Saturday, December 27, 2014

Nuclear:  Carbon Free, but Not Free of Unease

Workers building a nuclear reactor in Waynesboro, Ga., one of just five under construction in the United States, where nuclear energy is waning. (Credit: John Bazemore/Associated Press) Click to Enlarge.
To its advocates, nuclear power is a potent force for fighting climate change, combining the near-zero emissions of wind and solar energy with the reliability of coal and gas.  And nuclear power, which provides about 19 percent of all electricity in the United States and 11 percent worldwide, could be a greater source.

But as Vermont Yankee illustrates, the nuclear industry in the United States is having trouble maintaining the status quo, much less expanding.  “It’s going nowhere quickly,” said Sharon Squassoni, who studies energy and climate change at the Center for Strategic and International Studies in Washington.  Overseas, the outlook is not much better.

In addition to market forces, enormous design and construction costs, questions about new federal emissions rules, uncertainty about the long-term storage of waste fuel, and public perceptions about safety after the 2011 Fukushima disaster in Japan have all had an effect on the American nuclear industry.

Of the roughly 100 reactors in operation in the United States, four others have been permanently shut since 2012 because of market economics or the costs of repairs or safety improvements, and half a dozen or more are in jeopardy, industry analysts say. Safety concerns may eventually scuttle others close to large populations, including Indian Point.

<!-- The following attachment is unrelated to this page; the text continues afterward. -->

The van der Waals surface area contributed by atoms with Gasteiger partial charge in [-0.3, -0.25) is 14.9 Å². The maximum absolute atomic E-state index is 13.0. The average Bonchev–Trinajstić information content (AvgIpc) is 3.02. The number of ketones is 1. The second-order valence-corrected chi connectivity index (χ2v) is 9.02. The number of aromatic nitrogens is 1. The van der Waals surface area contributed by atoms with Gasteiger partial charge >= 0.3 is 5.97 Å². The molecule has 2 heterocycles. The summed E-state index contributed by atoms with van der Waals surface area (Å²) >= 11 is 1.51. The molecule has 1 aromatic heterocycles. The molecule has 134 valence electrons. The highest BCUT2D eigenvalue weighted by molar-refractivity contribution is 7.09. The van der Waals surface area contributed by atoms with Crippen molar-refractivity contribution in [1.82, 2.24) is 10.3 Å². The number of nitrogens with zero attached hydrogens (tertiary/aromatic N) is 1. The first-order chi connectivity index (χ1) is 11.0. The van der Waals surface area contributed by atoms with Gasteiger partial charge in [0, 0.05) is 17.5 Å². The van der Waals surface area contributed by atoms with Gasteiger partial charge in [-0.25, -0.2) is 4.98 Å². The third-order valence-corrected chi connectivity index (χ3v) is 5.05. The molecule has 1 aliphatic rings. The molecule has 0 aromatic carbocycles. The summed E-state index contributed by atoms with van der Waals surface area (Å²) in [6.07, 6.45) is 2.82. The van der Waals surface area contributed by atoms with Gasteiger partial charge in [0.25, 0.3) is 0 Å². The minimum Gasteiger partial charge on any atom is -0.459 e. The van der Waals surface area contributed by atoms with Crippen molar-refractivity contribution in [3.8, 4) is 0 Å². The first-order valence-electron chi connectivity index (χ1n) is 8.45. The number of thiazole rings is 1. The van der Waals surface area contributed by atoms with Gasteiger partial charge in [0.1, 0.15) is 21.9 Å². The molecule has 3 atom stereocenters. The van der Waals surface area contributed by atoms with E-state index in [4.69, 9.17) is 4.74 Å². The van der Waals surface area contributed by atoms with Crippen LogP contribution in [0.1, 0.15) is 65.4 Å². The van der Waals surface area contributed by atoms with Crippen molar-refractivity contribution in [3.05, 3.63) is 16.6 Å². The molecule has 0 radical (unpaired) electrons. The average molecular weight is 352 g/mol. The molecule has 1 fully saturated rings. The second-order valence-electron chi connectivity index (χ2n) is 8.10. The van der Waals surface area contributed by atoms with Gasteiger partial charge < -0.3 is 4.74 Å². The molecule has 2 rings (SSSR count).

Beyond five reactors under construction, few if any others are likely to be built anytime soon.  And progress on a new generation of smaller, less expensive and potentially safer reactors has been slow.

Given that most of the still-profitable plants will reach the end of their useful lives by midcentury or sooner, it appears likely that nuclear power will play a diminishing role in the United States.  “We’re going to be hard pressed just to replace those,” Ms. Squassoni said.

All of this is encouraging to opponents of nuclear power, who are concerned about the costs, the potential for a major accident — despite the industry’s relatively good safety record — and the hazards of storing spent fuel.

“These things are extremely expensive and prone to cost overruns,” said Grant Smith, the senior energy policy analyst with the Civil Society Institute, a Massachusetts research group that advocates solutions to climate change.  “The high-level nuclear waste issue has never been addressed.  You’re talking about indefinite costs into the future.”  But the outlook for nuclear power dismays the industry and its supporters, including some environmentalists, who point out that replacing the lost electricity from Vermont Yankee and the other recently closed reactors with power from natural gas could result in the release of as much carbon dioxide as is produced yearly by two million cars or more.

“We can’t take a carbon-free source of energy off the table,” said Carol M. Browner, a former head of the Environmental Protection Agency who is now with Nuclear Matters, an industry-backed group.

Read more at Nuclear:  Carbon Free, but Not Free of Unease

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